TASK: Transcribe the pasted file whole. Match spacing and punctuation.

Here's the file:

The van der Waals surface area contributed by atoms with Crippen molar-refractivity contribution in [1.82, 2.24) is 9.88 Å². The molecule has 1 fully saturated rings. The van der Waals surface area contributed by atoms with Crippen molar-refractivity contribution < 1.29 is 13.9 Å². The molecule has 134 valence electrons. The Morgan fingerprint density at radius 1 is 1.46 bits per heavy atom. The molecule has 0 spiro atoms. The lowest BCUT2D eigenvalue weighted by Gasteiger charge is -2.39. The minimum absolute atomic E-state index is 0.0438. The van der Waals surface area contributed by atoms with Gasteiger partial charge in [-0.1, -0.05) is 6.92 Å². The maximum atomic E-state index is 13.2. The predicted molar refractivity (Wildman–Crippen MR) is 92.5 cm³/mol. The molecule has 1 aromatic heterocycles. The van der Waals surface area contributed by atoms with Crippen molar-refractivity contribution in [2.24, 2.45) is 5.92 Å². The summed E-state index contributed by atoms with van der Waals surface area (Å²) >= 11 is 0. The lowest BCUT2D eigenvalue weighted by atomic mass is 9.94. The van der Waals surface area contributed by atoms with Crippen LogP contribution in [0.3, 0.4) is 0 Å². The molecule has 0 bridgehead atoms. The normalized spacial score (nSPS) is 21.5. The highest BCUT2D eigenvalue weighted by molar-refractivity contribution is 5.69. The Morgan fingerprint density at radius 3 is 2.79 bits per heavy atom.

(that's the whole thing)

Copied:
The van der Waals surface area contributed by atoms with Crippen molar-refractivity contribution in [1.82, 2.24) is 9.88 Å². The molecule has 1 fully saturated rings. The van der Waals surface area contributed by atoms with Crippen molar-refractivity contribution < 1.29 is 13.9 Å². The molecule has 134 valence electrons. The Morgan fingerprint density at radius 1 is 1.46 bits per heavy atom. The molecule has 0 spiro atoms. The lowest BCUT2D eigenvalue weighted by Gasteiger charge is -2.39. The minimum absolute atomic E-state index is 0.0438. The van der Waals surface area contributed by atoms with Gasteiger partial charge in [-0.1, -0.05) is 6.92 Å². The maximum atomic E-state index is 13.2. The predicted molar refractivity (Wildman–Crippen MR) is 92.5 cm³/mol. The molecule has 1 aromatic heterocycles. The van der Waals surface area contributed by atoms with Crippen molar-refractivity contribution in [2.24, 2.45) is 5.92 Å². The summed E-state index contributed by atoms with van der Waals surface area (Å²) >= 11 is 0. The lowest BCUT2D eigenvalue weighted by atomic mass is 9.94. The van der Waals surface area contributed by atoms with Crippen LogP contribution in [0.3, 0.4) is 0 Å². The molecule has 0 bridgehead atoms. The normalized spacial score (nSPS) is 21.5. The highest BCUT2D eigenvalue weighted by molar-refractivity contribution is 5.69. The Morgan fingerprint density at radius 3 is 2.79 bits per heavy atom.